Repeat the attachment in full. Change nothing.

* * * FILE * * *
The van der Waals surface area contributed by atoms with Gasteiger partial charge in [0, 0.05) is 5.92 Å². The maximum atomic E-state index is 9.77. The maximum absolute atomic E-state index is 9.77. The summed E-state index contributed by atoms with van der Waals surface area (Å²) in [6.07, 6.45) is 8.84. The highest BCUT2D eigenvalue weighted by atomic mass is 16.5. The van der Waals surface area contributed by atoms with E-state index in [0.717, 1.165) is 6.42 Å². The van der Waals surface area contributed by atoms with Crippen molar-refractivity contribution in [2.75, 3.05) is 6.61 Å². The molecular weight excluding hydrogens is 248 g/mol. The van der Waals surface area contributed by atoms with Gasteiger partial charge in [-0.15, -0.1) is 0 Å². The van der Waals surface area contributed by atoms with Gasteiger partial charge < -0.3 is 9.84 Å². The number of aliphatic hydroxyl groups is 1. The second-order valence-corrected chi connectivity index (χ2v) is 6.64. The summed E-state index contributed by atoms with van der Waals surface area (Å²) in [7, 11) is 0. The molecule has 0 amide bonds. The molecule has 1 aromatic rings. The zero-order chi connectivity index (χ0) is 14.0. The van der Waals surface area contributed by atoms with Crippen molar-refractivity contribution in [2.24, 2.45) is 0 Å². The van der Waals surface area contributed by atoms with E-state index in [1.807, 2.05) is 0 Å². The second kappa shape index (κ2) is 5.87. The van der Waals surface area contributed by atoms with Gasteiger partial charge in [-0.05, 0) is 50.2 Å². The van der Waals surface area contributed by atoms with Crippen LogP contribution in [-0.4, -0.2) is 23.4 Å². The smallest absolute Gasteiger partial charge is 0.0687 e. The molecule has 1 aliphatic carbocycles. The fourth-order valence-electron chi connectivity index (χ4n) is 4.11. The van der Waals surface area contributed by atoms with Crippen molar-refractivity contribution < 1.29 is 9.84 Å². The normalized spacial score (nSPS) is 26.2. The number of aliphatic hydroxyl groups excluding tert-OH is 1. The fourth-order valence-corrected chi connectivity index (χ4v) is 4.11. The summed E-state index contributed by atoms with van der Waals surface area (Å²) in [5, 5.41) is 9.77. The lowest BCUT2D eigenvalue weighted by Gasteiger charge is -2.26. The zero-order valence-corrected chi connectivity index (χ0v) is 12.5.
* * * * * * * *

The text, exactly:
The van der Waals surface area contributed by atoms with Gasteiger partial charge in [0, 0.05) is 5.92 Å². The maximum atomic E-state index is 9.77. The maximum absolute atomic E-state index is 9.77. The summed E-state index contributed by atoms with van der Waals surface area (Å²) in [6.07, 6.45) is 8.84. The highest BCUT2D eigenvalue weighted by atomic mass is 16.5. The van der Waals surface area contributed by atoms with E-state index in [0.717, 1.165) is 6.42 Å². The van der Waals surface area contributed by atoms with Crippen molar-refractivity contribution in [2.75, 3.05) is 6.61 Å². The molecular weight excluding hydrogens is 248 g/mol. The van der Waals surface area contributed by atoms with Gasteiger partial charge in [-0.15, -0.1) is 0 Å². The van der Waals surface area contributed by atoms with Gasteiger partial charge < -0.3 is 9.84 Å². The number of aliphatic hydroxyl groups is 1. The second-order valence-corrected chi connectivity index (χ2v) is 6.64. The summed E-state index contributed by atoms with van der Waals surface area (Å²) in [7, 11) is 0. The molecule has 0 amide bonds. The molecule has 1 aromatic rings. The zero-order chi connectivity index (χ0) is 14.0. The van der Waals surface area contributed by atoms with Crippen molar-refractivity contribution in [2.24, 2.45) is 0 Å². The van der Waals surface area contributed by atoms with E-state index in [1.807, 2.05) is 0 Å². The second kappa shape index (κ2) is 5.87. The van der Waals surface area contributed by atoms with Gasteiger partial charge in [-0.05, 0) is 50.2 Å². The van der Waals surface area contributed by atoms with Crippen LogP contribution in [-0.4, -0.2) is 23.4 Å². The smallest absolute Gasteiger partial charge is 0.0687 e. The molecule has 1 aliphatic carbocycles. The fourth-order valence-electron chi connectivity index (χ4n) is 4.11. The van der Waals surface area contributed by atoms with Crippen molar-refractivity contribution < 1.29 is 9.84 Å². The normalized spacial score (nSPS) is 26.2. The number of aliphatic hydroxyl groups excluding tert-OH is 1. The fourth-order valence-corrected chi connectivity index (χ4v) is 4.11. The summed E-state index contributed by atoms with van der Waals surface area (Å²) in [5, 5.41) is 9.77. The lowest BCUT2D eigenvalue weighted by Gasteiger charge is -2.26. The zero-order valence-corrected chi connectivity index (χ0v) is 12.5.